Heavenly Father, thank you for receiving me into your care, for allowing Jesus' reconciling work to bring me to you, where you have received his payment for my forgiveness and healing. Thank you for restoring me. Let me forsake all of my foolish attempts to be for myself what Christ has already been and which only he can be. Let me receive from him, and from You the Love that my soul needs and longs for, and which I owe to but withhold from others. And as I live inside the reality of your love for me that is utterly insane, considering who I have proven to be time and again, let me humbly receive power from your Spirit to display something of your love for those nearest me and those I'd like to maintain distance from. Amen.
But Martha was distracted with much serving. (Luke 10:40)
Yesterday was a little long... my apologies. But today I will justify myself by being more brief. :)
This is a tough one for most of us. I think Martha would receive the praise and accolades from most of us if we were at the party. I can picture all the Christians who were in the room would be whispering that night or gossipping the next day about Mary's laziness or flirtatiousness or unthoughtfulness, always making things about her, making her sister do all the work while she sat around chit-chatting.
This is so important for us to get though... because Jesus has called us to be servants. What do servants do, if not serve. Yet here, he's critical of Martha who is serving him and others faithfully and sacrificially. But he gives us a clue as to why in v. 40-41... notice these three words: Distracted. Anxious. Troubled.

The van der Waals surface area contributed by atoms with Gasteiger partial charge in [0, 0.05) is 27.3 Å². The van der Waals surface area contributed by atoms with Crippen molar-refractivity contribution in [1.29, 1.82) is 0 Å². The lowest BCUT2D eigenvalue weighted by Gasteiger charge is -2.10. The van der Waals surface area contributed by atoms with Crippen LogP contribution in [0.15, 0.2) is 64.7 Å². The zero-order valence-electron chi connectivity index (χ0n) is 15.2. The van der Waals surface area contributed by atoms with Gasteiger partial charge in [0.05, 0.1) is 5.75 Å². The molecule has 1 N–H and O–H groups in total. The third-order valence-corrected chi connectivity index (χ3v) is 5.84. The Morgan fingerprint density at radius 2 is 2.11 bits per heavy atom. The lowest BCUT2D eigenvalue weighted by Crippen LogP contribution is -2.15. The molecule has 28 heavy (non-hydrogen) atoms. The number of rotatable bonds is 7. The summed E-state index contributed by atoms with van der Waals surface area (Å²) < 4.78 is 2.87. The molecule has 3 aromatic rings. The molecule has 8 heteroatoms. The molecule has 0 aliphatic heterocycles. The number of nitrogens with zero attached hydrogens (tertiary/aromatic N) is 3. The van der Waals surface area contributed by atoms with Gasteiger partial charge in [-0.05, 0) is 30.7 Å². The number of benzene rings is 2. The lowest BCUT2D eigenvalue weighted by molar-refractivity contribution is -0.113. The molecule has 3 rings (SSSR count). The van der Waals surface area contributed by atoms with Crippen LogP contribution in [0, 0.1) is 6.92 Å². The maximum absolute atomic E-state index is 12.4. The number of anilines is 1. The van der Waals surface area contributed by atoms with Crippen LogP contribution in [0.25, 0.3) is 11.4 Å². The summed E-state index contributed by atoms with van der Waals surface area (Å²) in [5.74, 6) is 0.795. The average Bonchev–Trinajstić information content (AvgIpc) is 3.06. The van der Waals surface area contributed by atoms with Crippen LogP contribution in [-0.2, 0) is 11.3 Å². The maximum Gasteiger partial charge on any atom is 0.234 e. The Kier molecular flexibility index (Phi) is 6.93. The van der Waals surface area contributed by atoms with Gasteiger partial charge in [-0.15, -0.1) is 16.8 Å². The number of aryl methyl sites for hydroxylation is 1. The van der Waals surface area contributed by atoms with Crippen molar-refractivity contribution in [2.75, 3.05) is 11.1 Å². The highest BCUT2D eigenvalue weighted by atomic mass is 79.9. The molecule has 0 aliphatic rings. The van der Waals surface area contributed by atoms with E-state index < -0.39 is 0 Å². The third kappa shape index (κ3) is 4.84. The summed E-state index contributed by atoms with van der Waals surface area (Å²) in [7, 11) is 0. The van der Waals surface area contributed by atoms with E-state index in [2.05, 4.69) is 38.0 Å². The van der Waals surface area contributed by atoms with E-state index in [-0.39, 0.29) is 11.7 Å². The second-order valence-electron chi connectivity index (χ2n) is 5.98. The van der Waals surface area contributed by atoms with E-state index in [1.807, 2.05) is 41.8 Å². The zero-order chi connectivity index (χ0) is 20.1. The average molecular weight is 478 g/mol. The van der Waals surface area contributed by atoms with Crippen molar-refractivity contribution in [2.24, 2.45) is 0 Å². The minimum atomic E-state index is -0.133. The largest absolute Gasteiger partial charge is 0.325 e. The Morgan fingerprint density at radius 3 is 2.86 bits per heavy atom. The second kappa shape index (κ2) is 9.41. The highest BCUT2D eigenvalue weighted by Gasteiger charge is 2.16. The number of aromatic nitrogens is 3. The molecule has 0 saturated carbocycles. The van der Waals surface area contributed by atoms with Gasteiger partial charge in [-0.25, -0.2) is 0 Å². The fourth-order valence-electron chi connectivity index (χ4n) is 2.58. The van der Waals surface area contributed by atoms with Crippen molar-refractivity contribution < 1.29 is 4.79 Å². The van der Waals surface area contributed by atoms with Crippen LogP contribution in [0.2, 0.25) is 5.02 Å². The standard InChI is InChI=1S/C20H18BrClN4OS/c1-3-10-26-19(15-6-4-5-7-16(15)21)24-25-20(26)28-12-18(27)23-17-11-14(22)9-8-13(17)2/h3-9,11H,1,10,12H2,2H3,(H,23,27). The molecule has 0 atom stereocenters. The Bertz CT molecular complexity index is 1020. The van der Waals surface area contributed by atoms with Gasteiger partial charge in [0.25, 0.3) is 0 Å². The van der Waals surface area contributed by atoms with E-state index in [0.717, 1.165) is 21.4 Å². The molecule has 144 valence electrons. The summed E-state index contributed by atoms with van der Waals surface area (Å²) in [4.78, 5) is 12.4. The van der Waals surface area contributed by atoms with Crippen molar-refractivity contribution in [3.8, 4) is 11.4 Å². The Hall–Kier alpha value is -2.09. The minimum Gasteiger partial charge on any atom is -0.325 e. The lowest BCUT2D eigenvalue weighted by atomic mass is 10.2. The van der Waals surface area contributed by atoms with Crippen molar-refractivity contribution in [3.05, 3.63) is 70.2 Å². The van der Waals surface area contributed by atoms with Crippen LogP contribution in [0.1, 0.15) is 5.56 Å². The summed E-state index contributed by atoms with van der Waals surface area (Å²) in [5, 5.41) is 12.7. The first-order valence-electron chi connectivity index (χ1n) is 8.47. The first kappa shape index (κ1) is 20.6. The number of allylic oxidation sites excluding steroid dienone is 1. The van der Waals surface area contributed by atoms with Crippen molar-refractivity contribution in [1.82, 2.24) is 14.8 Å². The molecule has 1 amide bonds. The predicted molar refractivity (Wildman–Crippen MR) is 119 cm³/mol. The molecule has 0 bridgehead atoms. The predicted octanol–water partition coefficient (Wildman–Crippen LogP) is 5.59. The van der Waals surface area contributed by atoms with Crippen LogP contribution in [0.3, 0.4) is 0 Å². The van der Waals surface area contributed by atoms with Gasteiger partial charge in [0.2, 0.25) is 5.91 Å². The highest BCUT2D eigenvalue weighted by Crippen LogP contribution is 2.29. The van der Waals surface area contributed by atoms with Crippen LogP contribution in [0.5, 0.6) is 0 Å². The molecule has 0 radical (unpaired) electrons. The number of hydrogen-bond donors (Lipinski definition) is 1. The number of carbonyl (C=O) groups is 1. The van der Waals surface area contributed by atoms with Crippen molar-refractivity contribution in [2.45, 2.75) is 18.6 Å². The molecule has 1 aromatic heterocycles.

Martha, like many of us, works out her restlessness through frenetic activity. But the solution to restlessness isn't productivity. It's rest. Your busy heart will not find rest in finishing your work. Your busy heart will only find rest in Christ, and his finished work on your behalf. It's so easy, so natural and so normal to be so preoccupied with what needs to get done, that we neglect to root ourselves in what has already been done. We instinctively and chronically replace personal connectedness to Jesus with personal accomplishments for Jesus. (It's worth noting that what is easy, natural, normal, instinctive and chronic is typically sinful, even if subtly so).
We let knowing Christ get swallowed up by serving Christ. And serving Christ is what we're supposed to be about, but it becomes a disservice to ourselves and others when it is detached from, rather than fueled by, intimacy with him. Jesus isn't excusing us from serving him or others. He's simply inviting us to the necessary reordering of our hearts so our lives can be rightly ordered.
Working and doing more is always the enemy of an already distracted, anxious or troubled heart. Those negative emotions and thought patterns are only alleviated by slowing down and reconnecting to Jesus himself... letting our distancing hearts rejoin to his welcoming heart. More busyness is never the antidote to busyness. But receiving from Jesus the rest and refreshing and renewal that he gives can settle a busy heart and sustain a busy life.
A Prayer for Restfulness: